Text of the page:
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Posted on Tue, Nov 13, 2012 : 10:25 a.m.

Recent study challenges theory that dogs respond to training better if they are hungry

By Lorrie Shaw


Do you think that this dog looks ready and eager to learn?

flickr photo by Andrea Arden

With the advances we've made in understanding animal behavior and dog training, there have been more than a few concepts that have been dispelled.

From examining theories about how canines think, their capabilities and yes, some dog's limitations, we are able to provide an environment that facilitates a better life for our four-legged companions.

A recent study conducted by researchers at the University of Kentucky may cause dog trainers and animal behaviorists to rethink a common strategy used in trying to improve focus during training sessions.

The theory of many training professionals that it's a good idea to have dogs participate in training sessions or to come to a training class hungry has been a popular one.

But after thinking about what is known about how eating breakfast helps children to focus better in school, Dr. Holly Miller, along with her colleague, Charlotte Bender decided to test the theory on canines. The researchers looked at canine test subjects and their ability to find hidden food.

As it turns out, they appeared to be on the right track: a full tummy does seem to yield better attention and focus in dogs. (And isn't that what we want when working with them?)

In the test, the pooches were shown a treat that had been hidden in one of six containers. Dogs that had eaten breakfast 30 minutes earlier found the treat more accurately than those that hadn't eaten for 12 hours.

You might argue that wolves and other canids can do well at hunting for food in the wild, even if they haven't eaten much in the hours before.

Ah, hah! But wait, there's more.

An interesting facet of today's typical domesticated canine diet may be behind the difference.

When "dogs eat a diet that is rich with carbohydrates [such as commercial dog kibble], their brains are more dependent on glucose and more affected by fluctuations in glucose levels," Miller elaborated in an interview with BBC Nature.

In animals who need to fend for themselves, they're typically eating food sources that are high fat/low carbohydrates, and the brain automatically switches to its secondary fuel source of ketone bodies (which are elevated in the blood after fasting including a night of sleep) rather than relying on glucose.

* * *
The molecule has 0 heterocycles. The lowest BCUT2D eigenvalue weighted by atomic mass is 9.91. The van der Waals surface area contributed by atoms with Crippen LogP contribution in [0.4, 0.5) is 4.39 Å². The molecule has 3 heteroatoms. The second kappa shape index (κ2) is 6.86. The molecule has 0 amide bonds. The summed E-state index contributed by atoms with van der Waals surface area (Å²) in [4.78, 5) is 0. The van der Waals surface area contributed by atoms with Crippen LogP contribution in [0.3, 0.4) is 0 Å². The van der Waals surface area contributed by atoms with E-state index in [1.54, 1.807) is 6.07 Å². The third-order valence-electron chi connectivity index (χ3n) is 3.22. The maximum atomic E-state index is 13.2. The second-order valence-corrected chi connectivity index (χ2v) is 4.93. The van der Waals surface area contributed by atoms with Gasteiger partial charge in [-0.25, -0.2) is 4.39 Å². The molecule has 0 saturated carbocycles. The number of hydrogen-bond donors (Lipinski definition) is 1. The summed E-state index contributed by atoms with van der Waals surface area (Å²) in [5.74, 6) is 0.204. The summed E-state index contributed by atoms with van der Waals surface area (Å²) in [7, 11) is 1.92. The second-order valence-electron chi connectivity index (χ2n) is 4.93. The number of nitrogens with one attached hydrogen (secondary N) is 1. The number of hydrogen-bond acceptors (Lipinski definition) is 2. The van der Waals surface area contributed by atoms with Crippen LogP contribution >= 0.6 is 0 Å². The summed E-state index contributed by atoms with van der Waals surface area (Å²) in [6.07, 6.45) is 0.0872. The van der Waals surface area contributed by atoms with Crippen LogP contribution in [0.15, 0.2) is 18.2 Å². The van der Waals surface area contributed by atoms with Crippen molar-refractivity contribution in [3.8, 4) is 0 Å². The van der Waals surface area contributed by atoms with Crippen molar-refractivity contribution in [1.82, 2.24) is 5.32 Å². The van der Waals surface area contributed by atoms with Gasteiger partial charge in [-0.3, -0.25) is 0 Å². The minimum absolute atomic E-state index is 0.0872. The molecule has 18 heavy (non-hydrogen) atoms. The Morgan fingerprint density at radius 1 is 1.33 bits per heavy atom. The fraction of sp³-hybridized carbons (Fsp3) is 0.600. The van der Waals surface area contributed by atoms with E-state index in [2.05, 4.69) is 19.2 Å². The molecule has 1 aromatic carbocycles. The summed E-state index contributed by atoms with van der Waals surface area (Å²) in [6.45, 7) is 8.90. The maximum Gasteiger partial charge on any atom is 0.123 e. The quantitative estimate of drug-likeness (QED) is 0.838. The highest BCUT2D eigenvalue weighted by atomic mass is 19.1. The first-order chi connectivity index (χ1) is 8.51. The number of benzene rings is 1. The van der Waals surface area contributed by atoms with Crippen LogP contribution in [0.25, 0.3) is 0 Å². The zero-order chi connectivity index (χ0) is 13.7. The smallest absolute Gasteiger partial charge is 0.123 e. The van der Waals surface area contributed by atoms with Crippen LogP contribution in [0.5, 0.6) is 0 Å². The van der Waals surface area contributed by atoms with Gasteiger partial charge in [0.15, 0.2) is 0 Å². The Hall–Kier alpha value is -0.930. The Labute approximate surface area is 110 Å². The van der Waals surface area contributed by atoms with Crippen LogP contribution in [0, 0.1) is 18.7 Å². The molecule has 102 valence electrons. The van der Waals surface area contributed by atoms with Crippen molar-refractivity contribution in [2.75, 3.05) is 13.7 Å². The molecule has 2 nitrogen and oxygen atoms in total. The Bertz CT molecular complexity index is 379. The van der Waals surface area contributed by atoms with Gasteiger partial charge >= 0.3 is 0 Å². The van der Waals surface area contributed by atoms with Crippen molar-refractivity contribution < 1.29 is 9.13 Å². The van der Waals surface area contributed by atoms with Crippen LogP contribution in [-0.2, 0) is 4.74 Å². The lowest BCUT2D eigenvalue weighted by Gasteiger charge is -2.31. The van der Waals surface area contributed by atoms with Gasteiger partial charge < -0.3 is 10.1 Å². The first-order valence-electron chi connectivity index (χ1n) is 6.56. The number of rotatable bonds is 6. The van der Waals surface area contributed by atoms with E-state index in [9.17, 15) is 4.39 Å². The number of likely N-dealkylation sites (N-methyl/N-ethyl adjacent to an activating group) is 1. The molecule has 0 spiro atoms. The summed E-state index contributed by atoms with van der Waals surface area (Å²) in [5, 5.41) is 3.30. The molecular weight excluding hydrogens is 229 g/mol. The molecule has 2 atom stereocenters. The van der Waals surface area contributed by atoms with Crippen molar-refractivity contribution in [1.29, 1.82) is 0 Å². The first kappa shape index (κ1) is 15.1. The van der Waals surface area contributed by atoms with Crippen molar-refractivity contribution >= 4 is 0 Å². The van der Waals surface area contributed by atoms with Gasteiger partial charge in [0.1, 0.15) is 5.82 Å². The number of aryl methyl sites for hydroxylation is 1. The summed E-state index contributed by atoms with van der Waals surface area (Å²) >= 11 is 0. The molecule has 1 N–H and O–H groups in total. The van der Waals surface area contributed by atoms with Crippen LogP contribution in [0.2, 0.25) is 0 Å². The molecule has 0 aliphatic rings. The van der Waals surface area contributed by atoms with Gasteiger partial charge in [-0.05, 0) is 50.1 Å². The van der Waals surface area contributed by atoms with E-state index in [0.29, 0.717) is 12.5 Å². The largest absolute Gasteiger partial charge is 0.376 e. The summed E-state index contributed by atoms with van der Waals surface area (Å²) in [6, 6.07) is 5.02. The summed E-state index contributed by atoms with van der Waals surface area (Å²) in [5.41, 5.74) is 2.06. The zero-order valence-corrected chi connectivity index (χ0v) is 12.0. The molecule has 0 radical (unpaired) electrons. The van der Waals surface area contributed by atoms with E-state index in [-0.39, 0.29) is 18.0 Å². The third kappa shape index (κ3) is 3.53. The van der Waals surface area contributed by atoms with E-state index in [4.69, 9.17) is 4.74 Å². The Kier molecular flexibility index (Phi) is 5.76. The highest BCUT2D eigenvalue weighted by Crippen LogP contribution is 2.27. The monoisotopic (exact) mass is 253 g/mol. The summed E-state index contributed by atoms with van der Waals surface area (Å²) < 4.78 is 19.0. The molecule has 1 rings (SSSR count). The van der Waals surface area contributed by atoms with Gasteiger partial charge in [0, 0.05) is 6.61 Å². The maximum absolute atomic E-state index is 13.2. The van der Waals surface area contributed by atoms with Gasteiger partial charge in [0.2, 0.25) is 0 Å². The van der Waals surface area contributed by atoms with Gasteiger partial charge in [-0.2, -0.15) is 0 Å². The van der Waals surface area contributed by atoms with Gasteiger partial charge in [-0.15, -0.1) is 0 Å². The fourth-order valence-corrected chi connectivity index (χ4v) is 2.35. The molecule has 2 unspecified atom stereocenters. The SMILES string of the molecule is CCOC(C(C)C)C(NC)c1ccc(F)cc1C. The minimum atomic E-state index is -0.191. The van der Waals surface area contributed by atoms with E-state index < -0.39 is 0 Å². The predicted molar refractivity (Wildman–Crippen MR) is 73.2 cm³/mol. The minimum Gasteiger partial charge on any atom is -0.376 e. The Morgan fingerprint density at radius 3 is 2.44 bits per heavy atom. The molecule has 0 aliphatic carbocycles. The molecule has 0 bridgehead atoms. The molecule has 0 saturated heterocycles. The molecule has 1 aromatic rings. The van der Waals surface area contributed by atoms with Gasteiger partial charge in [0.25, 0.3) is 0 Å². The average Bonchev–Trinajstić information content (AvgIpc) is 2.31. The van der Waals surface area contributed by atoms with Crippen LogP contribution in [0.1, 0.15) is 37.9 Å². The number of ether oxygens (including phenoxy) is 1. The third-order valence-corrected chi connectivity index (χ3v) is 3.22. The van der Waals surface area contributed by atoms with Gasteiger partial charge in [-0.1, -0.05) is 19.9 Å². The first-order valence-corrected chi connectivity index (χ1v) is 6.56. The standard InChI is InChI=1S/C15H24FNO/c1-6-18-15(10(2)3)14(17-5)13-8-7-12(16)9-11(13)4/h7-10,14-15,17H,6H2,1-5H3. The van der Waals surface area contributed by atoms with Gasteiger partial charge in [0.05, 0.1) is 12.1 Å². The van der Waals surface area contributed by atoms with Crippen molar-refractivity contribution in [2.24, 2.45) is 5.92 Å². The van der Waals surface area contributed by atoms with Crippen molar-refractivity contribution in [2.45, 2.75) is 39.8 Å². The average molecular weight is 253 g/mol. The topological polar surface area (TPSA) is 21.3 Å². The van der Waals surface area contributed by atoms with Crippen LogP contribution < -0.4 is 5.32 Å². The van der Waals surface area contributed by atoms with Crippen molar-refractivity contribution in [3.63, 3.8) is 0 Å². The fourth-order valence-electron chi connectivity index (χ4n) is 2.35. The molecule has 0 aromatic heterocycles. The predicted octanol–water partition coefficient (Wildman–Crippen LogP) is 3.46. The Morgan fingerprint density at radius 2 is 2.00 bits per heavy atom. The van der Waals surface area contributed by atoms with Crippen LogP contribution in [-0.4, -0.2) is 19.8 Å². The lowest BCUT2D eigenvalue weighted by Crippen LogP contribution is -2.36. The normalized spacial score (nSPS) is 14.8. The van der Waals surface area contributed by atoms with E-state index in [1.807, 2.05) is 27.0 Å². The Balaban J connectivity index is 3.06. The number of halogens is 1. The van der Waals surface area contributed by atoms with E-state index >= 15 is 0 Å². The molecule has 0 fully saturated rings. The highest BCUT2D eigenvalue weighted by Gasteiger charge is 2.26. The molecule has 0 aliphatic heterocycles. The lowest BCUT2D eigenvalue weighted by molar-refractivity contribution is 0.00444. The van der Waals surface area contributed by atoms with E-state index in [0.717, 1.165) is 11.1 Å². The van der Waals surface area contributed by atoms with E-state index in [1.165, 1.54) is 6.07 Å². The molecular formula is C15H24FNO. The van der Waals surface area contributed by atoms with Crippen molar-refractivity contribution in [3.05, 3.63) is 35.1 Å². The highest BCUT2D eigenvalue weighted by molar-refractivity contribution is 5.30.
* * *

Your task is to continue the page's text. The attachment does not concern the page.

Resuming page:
Giving dogs every possible opportunity for success in their training is the key, and this includes keeping training sessions clear, short and fun, building trust and a solid relationship and quite possibly going against previous advice and feeding them that morning meal anyway.

Lorrie Shaw leads the pets section for and is a professional pet sitter. Connect with her on Google + or e-mail her directly.


Megan Scull-Monroe

Sat, Nov 17, 2012 : 2:45 a.m.

Or feed your dog a species appropriate raw diet, as they were meant to eat.


Wed, Nov 14, 2012 : 6:53 p.m.

Sounds like Pavlov revisited. Can't figure this one out because it is a no brainer.

Elaine F. Owsley

Wed, Nov 14, 2012 : 1:30 p.m.

We've had seven dogs over the years and never used food treats to train any of them. I really don't like the idea of sticking something in the dog's mouth every time it does something it's asked to do. Our Newfoundland/retriever mix won ribbons for obedience.

Lorrie Shaw

Wed, Nov 14, 2012 : 2:34 p.m.

I was always in the camp of feeding-as-usual when I was training our dog, Gretchen and I never gave the idea of withholding food a thought. My first inclination was to rely on my building good, consistent communication with her and rewarding with games and praise as a way to connect instead of treats. I will admit that I used treats as a motivator if it was a particularly challenging training concept, like "stay" - especially when I was increasing distance. If it was a day where she just wasn't focusing, rather than forcing the issue I'd shift to a different game or revert to a training that she had already mastered or skip training altogether for that time. That being said, rewarding with treats can be useful and is common with most trainers these days. I find that it's very helpful with dogs who are fearful, shy, reluctant, have trouble with focusing (I deal with many in these categories) or that have other issues. Balance is key as is timing. But, I also find that treats are overused and with some dogs, it shows: they won't do anything without a treat or are so focused on the treat and not what I (or their owner, for that matter) is/am communicating what I need them to do that they aren't listening to me. They'll sit, then lay down, then get back up, lay down... you get the idea. That's frustrating as the one on the other end of the leash. Thanks for chiming in, Elaine - you make a very valid point.